Oh, my heart. A few weeks ago Henry took his first steps. We had been working on it with him, helping him go from crawling to walking holding both hands to walking holding one hand and finally we were playing in the living room one night and Ryan said “Walk to Mommy!” And he just… did. And my heart twisted in a new way that I haven’t felt yet because my baby is now a toddler.
How do these days pass? Days and then weeks and then months and milestones and years? I have never wished one moment away, even the ones in the middle of the night where your legs give out because you fell asleep standing up trying to shush the kid to sleep. Not even the ones where you’re covered in puke for the third time that week. Or the ones where the kid doesn’t even want you because he’s into Dad that week. But despite not wishing those moments away, they fly just as quickly as the happy moments and they fall away and every day the baby marches farther away from being a baby and closer to being a kid/teenager/adult.
I remember the first few weeks of having Hanky home — I was a postpartum mess. I would look at him and feel these scary waves of love that I couldn’t control and didn’t know how to deal with and the only way they could make it out of me was to cry like an idiot. So there were some tears. And then after a few weeks I could feel the fog lifting and I felt more like myself. But it wasn’t like the love subsided; it was more like I learned how to manage it. Like learning how to surf. You’re never gonna turn the wave the way you want it so you just ride it out and enjoy. And now that he’s older, every time he hits a milestone or learns something new or looks at me and touches my face, I feel those same waves and just try to ride it out.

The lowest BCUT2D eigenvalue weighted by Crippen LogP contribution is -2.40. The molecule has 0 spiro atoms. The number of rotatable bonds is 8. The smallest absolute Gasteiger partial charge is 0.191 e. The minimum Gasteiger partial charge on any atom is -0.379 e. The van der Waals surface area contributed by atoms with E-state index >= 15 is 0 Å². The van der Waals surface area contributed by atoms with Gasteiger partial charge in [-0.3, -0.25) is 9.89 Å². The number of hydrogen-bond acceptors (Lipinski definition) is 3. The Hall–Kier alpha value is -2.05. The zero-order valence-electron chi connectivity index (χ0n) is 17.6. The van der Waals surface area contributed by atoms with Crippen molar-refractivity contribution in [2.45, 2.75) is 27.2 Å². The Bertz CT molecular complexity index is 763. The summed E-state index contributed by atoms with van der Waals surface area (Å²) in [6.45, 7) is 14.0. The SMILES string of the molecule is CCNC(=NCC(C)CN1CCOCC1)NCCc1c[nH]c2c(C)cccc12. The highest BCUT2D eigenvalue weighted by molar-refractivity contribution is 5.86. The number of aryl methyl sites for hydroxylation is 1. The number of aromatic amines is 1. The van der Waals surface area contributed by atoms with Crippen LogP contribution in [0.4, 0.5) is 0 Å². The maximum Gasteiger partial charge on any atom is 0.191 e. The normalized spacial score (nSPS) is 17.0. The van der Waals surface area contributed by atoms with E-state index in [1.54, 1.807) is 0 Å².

I imagined him taking his first steps a dozen times. But never once did I imagine how I would feel about it. Turns out, the overwhelming feeling was pride. Pride?! Never would have guessed. But here’s this tiny person, and I was the first one in the world to touch him, and he’s ours, and we watched him learn to breathe and eat and drink, and now he’s figured out how to put one foot in front of the other. And I was just so proud of him that he was brave enough to try and fall and try again.
And now? Now we have a kid who runs around and tears apart our cabinets and looks at us with total unbridled joy that he found the bag of tortilla chips. Mom!!! Look at these chiiiips!!! At least, that’s what I imagine he’s saying. So we clean it up and make another mess and learn another thing or two every day. And I have a toddler. xoxo